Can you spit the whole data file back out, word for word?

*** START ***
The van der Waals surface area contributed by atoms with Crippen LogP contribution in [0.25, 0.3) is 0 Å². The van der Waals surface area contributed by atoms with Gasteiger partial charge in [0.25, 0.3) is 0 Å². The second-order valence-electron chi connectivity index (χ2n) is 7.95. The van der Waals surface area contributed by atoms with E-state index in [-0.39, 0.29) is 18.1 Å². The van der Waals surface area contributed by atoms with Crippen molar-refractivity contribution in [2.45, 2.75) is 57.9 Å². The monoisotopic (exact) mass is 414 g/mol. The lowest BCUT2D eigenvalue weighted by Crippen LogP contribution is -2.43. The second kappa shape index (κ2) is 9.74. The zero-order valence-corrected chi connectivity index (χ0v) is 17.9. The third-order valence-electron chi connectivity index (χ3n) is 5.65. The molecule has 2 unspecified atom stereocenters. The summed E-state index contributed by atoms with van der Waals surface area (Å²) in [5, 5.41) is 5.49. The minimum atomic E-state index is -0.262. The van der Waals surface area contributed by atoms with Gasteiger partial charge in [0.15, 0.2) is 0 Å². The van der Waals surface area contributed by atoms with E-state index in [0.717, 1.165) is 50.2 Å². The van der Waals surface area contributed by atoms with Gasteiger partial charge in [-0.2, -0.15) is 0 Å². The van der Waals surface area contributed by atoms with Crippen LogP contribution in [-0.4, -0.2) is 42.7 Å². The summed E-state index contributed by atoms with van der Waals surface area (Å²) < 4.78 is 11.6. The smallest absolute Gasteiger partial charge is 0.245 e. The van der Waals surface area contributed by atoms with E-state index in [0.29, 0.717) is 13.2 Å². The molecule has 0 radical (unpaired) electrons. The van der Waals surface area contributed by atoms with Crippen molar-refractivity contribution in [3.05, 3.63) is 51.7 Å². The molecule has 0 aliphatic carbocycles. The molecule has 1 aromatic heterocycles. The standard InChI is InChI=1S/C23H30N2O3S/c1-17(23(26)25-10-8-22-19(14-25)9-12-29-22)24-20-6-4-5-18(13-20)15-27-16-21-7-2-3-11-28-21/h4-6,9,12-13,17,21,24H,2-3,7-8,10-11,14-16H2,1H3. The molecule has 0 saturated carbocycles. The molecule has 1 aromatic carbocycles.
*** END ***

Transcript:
The van der Waals surface area contributed by atoms with Crippen LogP contribution in [0.25, 0.3) is 0 Å². The van der Waals surface area contributed by atoms with Gasteiger partial charge in [0.25, 0.3) is 0 Å². The second-order valence-electron chi connectivity index (χ2n) is 7.95. The van der Waals surface area contributed by atoms with E-state index in [-0.39, 0.29) is 18.1 Å². The van der Waals surface area contributed by atoms with Crippen molar-refractivity contribution in [2.45, 2.75) is 57.9 Å². The monoisotopic (exact) mass is 414 g/mol. The lowest BCUT2D eigenvalue weighted by Crippen LogP contribution is -2.43. The second kappa shape index (κ2) is 9.74. The zero-order valence-corrected chi connectivity index (χ0v) is 17.9. The third-order valence-electron chi connectivity index (χ3n) is 5.65. The molecule has 2 unspecified atom stereocenters. The summed E-state index contributed by atoms with van der Waals surface area (Å²) in [5, 5.41) is 5.49. The minimum atomic E-state index is -0.262. The van der Waals surface area contributed by atoms with Gasteiger partial charge in [0.15, 0.2) is 0 Å². The van der Waals surface area contributed by atoms with E-state index in [0.717, 1.165) is 50.2 Å². The van der Waals surface area contributed by atoms with Gasteiger partial charge in [-0.2, -0.15) is 0 Å². The van der Waals surface area contributed by atoms with Crippen LogP contribution in [-0.4, -0.2) is 42.7 Å². The summed E-state index contributed by atoms with van der Waals surface area (Å²) < 4.78 is 11.6. The smallest absolute Gasteiger partial charge is 0.245 e. The van der Waals surface area contributed by atoms with E-state index in [0.29, 0.717) is 13.2 Å². The molecule has 0 radical (unpaired) electrons. The van der Waals surface area contributed by atoms with Crippen molar-refractivity contribution in [3.05, 3.63) is 51.7 Å². The molecule has 0 aliphatic carbocycles. The molecule has 1 aromatic heterocycles. The standard InChI is InChI=1S/C23H30N2O3S/c1-17(23(26)25-10-8-22-19(14-25)9-12-29-22)24-20-6-4-5-18(13-20)15-27-16-21-7-2-3-11-28-21/h4-6,9,12-13,17,21,24H,2-3,7-8,10-11,14-16H2,1H3. The molecule has 0 saturated carbocycles. The molecule has 1 aromatic carbocycles.